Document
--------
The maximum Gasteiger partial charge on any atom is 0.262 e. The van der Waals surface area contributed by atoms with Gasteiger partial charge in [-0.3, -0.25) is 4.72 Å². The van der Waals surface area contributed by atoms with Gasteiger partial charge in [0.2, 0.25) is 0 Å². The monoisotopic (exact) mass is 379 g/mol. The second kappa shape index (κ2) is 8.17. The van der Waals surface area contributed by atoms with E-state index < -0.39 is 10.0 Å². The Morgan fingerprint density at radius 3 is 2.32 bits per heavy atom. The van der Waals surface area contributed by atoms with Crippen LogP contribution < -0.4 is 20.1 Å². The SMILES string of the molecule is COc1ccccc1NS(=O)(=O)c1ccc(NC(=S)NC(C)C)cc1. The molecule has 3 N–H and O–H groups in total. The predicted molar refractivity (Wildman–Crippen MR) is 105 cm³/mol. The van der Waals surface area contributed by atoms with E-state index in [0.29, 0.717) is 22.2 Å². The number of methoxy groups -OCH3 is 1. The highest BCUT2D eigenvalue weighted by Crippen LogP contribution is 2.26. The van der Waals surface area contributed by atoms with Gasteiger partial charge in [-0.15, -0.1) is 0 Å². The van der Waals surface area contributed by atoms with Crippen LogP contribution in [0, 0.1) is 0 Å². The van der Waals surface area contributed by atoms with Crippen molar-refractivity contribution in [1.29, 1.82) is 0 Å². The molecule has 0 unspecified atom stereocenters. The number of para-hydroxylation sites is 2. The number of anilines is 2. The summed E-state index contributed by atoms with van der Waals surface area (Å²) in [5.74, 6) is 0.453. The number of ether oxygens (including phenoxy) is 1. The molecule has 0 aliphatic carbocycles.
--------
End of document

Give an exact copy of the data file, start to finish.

The maximum Gasteiger partial charge on any atom is 0.262 e. The van der Waals surface area contributed by atoms with Gasteiger partial charge in [-0.3, -0.25) is 4.72 Å². The van der Waals surface area contributed by atoms with Gasteiger partial charge in [0.2, 0.25) is 0 Å². The monoisotopic (exact) mass is 379 g/mol. The second kappa shape index (κ2) is 8.17. The van der Waals surface area contributed by atoms with E-state index < -0.39 is 10.0 Å². The Morgan fingerprint density at radius 3 is 2.32 bits per heavy atom. The van der Waals surface area contributed by atoms with Crippen LogP contribution < -0.4 is 20.1 Å². The SMILES string of the molecule is COc1ccccc1NS(=O)(=O)c1ccc(NC(=S)NC(C)C)cc1. The molecule has 3 N–H and O–H groups in total. The predicted molar refractivity (Wildman–Crippen MR) is 105 cm³/mol. The van der Waals surface area contributed by atoms with E-state index in [0.29, 0.717) is 22.2 Å². The number of methoxy groups -OCH3 is 1. The highest BCUT2D eigenvalue weighted by Crippen LogP contribution is 2.26. The van der Waals surface area contributed by atoms with Gasteiger partial charge in [-0.15, -0.1) is 0 Å². The van der Waals surface area contributed by atoms with Crippen LogP contribution in [0, 0.1) is 0 Å². The van der Waals surface area contributed by atoms with Crippen molar-refractivity contribution in [1.29, 1.82) is 0 Å². The molecule has 0 unspecified atom stereocenters. The number of para-hydroxylation sites is 2. The number of anilines is 2. The summed E-state index contributed by atoms with van der Waals surface area (Å²) in [5.74, 6) is 0.453. The number of ether oxygens (including phenoxy) is 1. The molecule has 0 aliphatic carbocycles.